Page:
Maine Resilience Building Network (MRBN) will once again offer free professional learning opportunities focused on Adverse Childhood Experiences (ACES) and resilience building. MRBN offered this training in the fall of 2019 and is now offering 6 more sessions virtually between April 21-June 2, 2020. This learning opportunity is funded through the Preschool Development Grant, a collaboration between Maine Departments of Education and Health and Human Services. These new sessions are open for Pre-K and child care educators, as well as other staff working with this population, to strengthen their role in supporting children and families.
Strong Kids, Strong Families, Strong Communities: The Impact of ACEs and Resilience Building will bring together childcare and public Pre-K professionals to learn about Adverse Childhood Experiences research, early brain development science, the effects of toxic stress on social emotional learning and protective factors including positive relationships. This training will provide an understanding of how adverse experiences at a young age can affect a person’s emotional and behavioral development. Participants will also hear suggestions for how to support the individual and family and learn classroom strategies including the practices of mindfulness, compassion and co-regulation.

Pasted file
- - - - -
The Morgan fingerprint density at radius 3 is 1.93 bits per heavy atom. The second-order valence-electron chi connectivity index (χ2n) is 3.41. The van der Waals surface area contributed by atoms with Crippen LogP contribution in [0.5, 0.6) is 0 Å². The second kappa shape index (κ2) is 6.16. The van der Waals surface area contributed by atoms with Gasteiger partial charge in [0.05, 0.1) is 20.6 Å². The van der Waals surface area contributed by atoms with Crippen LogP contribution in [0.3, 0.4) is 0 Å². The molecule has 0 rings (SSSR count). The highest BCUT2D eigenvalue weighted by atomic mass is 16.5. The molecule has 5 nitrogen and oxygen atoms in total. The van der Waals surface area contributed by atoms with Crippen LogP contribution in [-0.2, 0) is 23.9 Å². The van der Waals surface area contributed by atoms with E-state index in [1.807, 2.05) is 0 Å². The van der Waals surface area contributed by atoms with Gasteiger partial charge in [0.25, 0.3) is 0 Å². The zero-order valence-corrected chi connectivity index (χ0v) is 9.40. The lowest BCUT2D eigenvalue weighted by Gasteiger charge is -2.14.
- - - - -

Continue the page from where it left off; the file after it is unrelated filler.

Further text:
In the fall of 2019, the training was offered in 12 sites across the state to early childhood educators working with children up through Pre-K. Through the evaluation, participants shared that they learned strategies to build stronger connections and relationships with children and families, to be more compassionate and less judgmental, and to be better prepared for stressful situations. They felt they had a better understanding and awareness of where children are “coming from” and to think about what happened to the child as opposed to what is wrong with the child. One participant commented that “All professionals who work with children should attend.”